A recent survey showed that about 40% of Americans believe that Jesus is likely to return by 2050. This varies from 58% of white evangelical Christians, through 32% of Catholics to 27% of white mainline Protestants.
Belief in the Second Coming was popularised in the US in the late nineteenth century by the evangelist Dwight L. Moody and the premillennial interpretation became one of the core components of Christian fundamentalism in the 1920s.

Esoteric Christian teachings

In Rosicrucian esoteric Christian teaching, there is a clear distinction between the cosmic Christ, or Christ without, and the Christ within. According to this tradition, the Christ within is regarded as the true Saviour who needs to be born within each individual in order to evolve toward the future Sixth Epoch in the Earth's etheric plane, that is, toward the "new heavens and a new earth": the New Galilee. The Second Coming or Advent of the Christ is not in a physical body, but in the new soul body of each individual in the etheric plane of the planet where man "shall be caught up in the clouds to meet the Lord in the air." The "day and hour" of this event is not known. The esoteric Christian tradition teaches that first there will be a preparatory period as the Sun enters Aquarius, an astrological concept, by precession: the coming Age of Aquarius.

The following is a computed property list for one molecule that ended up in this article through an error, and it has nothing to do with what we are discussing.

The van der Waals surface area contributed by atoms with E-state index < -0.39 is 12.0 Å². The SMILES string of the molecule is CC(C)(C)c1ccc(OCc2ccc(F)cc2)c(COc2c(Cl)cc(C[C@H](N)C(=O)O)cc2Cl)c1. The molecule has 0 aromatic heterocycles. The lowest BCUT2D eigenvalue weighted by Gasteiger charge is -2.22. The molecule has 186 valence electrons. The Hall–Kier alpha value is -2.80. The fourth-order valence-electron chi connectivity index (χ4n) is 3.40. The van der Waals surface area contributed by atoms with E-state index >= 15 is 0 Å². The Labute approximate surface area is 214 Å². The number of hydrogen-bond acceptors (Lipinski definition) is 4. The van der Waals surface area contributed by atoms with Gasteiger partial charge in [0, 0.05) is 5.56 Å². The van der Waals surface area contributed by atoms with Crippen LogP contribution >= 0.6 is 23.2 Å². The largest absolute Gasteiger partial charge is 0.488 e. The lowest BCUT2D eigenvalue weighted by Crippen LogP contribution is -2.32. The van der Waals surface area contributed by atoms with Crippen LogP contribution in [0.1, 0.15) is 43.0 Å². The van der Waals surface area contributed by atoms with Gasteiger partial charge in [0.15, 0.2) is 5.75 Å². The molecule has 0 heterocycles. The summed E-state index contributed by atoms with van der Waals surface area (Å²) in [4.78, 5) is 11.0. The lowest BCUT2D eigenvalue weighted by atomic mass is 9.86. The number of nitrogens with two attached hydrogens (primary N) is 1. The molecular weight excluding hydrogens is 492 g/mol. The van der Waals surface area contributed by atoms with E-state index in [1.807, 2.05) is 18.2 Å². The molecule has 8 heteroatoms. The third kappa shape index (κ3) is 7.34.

Traditional view

In Islam, Jesus is considered to be a Messenger of God and the Masih who was sent to guide the Israelites with a new scripture, the Injīl. The belief in Jesus is required in Islam, and a requirement of being a Muslim. However, Muslims do not recognize Jesus as the Son of God, as they believe God has no equals, but instead as a prophet. The Quran states that Jesus was born of the Virgin Mary. Muslims believe that Jesus performed all the miracles in the Gospels, but do not believe that Jesus was crucified.
In the Quran, the second coming of Jesus is heralded in Az-Zukhruf as a sign of the Day of Judgment.
In his famous interpretation of the Quran or Tafsir al-Qur'an al-Azim, Ibn Kathir also uses this verse as proof of Jesus' second coming in the Quran.